Thick-cut potato chips with blue cheese. Photography by Angel Tucker

Larger plates are more nuanced and rooted in European technique — but they refuse to forfeit informality. Duck confit (version one of the namesake’s avatars) is the epitome of complex comfort food ($18): braised in its own fat for hours, there are few dishes that match its balance between casualness and abject opulence. Here, it’s punctuated with Dijon and parsnip or other seasonal produce — and it’s hard to argue with the decision to have everything else circle this fowl like the sun. 

Perhaps the most defining characteristic of Bryson’s cooking is its refined earthiness. He plays with texture and sauces like a French chef, but he’s determined to elevate humble ingredients into the spotlight. In its second appearance, roasted duck breast ($32) pairs with farro and kale but the real star is its fruit jus. History has paired duck with anything and everything piquant and dramatic: blackberries, apricots, cherries and rhubarb are easy matches. But Bryson’s golden raisin sauce is so mellow and sweet that it complements the duck’s gaminess rather than contrasts it. 


basil fettuccine. Photography by Angel Tucker

Of course, the menu deviates from duck often — as with a roasted pork loin and grits dish ($29) that surprises with a Marsala reduction made from a simmering shank. And yes, bits of braised meat show up in the sauce for a veritable dance-off between various parts of the pig. There’s a nod to the American South but, like most plates, it straddles at least two worlds. (Oh — and if you forgot you were in a culinary kumbaya moment, just wait for the guy at the next table to throw up his hands touchdown style and shout, “Tommy wins the night by ordering the pork!”)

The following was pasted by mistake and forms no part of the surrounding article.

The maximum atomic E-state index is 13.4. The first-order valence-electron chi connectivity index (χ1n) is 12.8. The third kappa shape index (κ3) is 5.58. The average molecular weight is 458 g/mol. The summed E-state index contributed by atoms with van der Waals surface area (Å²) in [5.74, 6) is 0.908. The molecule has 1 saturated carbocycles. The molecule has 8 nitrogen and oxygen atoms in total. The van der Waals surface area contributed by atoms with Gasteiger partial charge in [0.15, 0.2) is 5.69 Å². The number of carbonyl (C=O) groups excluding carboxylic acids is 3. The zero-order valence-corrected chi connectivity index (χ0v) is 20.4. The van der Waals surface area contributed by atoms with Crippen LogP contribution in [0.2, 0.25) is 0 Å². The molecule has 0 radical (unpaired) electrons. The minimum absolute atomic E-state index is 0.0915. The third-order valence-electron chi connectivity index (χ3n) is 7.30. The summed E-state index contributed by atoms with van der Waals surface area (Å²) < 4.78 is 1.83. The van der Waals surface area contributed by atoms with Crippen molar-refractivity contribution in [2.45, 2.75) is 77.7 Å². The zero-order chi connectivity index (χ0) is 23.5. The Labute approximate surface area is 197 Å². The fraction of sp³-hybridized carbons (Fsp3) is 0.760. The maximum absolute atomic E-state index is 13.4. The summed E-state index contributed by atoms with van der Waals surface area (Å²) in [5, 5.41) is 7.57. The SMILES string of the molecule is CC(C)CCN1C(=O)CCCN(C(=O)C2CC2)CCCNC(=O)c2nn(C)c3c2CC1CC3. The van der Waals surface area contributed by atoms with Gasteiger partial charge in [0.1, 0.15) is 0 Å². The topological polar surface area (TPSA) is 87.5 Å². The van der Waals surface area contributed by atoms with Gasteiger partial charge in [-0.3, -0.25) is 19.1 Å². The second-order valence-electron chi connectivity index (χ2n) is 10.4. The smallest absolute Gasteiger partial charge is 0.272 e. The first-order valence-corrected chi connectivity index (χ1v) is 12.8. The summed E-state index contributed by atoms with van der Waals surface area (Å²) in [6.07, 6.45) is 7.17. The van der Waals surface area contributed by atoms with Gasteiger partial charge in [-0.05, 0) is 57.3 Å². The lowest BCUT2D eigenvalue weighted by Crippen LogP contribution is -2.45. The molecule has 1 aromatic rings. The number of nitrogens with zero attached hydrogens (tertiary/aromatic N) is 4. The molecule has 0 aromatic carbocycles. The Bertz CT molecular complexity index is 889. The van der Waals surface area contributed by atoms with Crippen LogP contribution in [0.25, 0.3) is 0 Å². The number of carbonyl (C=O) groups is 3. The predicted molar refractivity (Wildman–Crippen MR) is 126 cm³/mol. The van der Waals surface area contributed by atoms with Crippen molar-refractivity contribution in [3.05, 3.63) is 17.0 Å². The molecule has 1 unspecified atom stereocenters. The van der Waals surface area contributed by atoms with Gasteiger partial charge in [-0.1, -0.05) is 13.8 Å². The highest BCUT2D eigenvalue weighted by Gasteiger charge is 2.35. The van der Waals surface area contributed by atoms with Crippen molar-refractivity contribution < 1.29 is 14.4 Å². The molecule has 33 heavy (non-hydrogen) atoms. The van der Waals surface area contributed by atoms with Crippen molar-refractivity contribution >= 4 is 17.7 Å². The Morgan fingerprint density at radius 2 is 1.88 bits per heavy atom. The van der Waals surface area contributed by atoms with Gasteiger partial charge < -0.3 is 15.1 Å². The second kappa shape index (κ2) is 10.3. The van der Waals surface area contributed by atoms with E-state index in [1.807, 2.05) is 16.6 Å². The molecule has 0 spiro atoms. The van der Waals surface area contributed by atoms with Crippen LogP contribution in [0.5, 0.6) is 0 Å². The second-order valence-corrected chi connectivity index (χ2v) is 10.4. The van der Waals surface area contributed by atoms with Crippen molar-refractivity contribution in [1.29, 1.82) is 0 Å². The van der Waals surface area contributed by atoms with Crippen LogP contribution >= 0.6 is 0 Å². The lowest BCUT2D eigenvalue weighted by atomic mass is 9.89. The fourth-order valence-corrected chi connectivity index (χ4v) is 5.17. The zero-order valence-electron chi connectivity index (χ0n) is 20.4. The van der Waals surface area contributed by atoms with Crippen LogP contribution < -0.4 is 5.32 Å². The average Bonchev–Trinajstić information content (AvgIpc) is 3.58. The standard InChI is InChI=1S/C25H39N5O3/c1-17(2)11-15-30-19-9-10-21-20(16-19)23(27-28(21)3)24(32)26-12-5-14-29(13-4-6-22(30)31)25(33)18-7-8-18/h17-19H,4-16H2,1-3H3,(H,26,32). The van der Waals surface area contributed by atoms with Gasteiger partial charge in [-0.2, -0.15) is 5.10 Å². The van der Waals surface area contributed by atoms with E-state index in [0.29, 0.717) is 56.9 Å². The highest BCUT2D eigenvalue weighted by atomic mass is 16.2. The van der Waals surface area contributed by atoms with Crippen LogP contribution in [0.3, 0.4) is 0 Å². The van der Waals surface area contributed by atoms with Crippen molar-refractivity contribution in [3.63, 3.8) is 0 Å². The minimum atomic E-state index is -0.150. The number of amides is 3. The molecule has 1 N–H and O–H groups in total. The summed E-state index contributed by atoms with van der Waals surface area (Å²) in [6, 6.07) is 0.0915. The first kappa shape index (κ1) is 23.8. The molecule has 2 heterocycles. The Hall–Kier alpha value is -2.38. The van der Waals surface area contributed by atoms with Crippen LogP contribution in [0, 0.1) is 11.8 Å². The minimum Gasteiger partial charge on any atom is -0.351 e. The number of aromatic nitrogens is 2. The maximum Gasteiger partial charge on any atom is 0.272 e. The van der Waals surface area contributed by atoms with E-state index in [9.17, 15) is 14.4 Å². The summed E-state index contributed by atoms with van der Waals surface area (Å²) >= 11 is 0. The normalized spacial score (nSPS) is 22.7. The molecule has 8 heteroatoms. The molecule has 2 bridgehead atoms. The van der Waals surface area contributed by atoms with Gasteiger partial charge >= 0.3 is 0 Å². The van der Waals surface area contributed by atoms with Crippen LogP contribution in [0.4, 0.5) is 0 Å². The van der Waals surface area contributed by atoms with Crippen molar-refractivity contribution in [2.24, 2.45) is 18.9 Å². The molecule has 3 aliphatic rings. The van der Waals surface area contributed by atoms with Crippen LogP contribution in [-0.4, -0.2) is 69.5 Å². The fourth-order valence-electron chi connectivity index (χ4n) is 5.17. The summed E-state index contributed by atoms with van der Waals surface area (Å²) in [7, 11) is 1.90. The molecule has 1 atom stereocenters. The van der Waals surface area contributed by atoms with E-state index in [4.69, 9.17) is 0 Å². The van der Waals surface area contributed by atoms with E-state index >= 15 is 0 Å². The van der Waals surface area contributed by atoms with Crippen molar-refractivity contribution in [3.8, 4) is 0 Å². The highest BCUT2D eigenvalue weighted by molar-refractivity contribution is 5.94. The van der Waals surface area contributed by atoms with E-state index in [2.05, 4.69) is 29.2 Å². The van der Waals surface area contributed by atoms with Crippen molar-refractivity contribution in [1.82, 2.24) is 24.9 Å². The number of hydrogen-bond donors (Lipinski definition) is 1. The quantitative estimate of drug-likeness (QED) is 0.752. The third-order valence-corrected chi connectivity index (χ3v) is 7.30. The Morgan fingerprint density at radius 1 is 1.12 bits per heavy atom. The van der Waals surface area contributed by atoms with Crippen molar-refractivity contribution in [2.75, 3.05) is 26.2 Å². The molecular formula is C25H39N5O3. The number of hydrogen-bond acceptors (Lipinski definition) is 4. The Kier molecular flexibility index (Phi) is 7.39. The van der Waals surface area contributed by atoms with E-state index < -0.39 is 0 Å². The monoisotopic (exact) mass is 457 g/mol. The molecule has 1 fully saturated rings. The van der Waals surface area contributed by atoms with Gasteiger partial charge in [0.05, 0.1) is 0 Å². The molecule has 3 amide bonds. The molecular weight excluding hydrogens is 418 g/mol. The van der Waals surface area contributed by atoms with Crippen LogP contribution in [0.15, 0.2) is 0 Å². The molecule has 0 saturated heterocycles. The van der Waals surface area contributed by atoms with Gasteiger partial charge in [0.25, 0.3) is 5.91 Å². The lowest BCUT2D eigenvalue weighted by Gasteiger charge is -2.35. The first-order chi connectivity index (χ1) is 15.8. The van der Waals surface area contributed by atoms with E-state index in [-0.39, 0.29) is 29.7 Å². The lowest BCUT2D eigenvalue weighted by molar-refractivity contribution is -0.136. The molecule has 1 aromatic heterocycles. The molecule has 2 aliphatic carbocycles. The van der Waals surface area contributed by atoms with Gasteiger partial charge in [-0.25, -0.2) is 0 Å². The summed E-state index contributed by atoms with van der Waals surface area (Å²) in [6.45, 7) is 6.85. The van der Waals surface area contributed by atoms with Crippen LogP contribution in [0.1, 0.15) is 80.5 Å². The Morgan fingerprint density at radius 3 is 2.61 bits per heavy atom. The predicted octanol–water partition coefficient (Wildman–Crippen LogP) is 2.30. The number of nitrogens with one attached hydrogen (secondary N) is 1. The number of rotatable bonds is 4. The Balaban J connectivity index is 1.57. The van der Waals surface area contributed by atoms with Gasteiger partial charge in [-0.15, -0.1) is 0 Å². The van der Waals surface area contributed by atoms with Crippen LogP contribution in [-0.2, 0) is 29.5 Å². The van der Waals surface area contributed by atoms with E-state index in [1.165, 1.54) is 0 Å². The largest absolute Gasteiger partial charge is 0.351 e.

But most often, diners gravitate to the housemade pastas ($24) which could be eaten plain like a slice of buttered bread, but which carry carbonara and a walnut pesto well. The restaurant’s final iteration of duck comes in its Bolognese, stewed and steeped in wine — and capable of winning over even a traditionalist. 

As to whether Duck Press is ever driven to dramatics, that usually comes in drink form or dessert. Cocktails present in vibrant colors, syrups suspended on the surface of a double Old-Fashioned and liquors mixed with everything from blood orange to salted caramel to maple syrup. Here is where things veer toward an explosion of rainbow hues, and desserts are not far behind in this parade. Many ice cream flavors ($4-$7) are loaded with booze — bourbon, stout and rum — but they’re tempered by pyramids of chocolate mousse and cinnamon sugar doughnuts ($10). The occasional kid might show up for a scoop of cinnamon toast crunch ice cream but, largely, evenings at Duck Press are for the adults in town who have claimed it for their own. Let the junior crowd reserve a table for Sunday brunch because this small corner of the state needs a place to celebrate a close-contact summer and they’ve clearly found their space.


Photography by Angel Tucker



Duck Press Kitchen and Bar

333 Main St., Wakefield, 661-9561, duckpressri.com. 

Open for dinner Thursday-Monday, brunch on Sunday. Wheelchair accessible. Street parking.

Cuisine: International bistro. 

Capacity: Fifty. 

Vibe: The place where everybody knows your name. 

Appetizers: $9-$18; entrees:
$18-$32; dessert: $4-$10. 

Must Get:
Chips with blue cheese, duck in all forms, housemade pasta.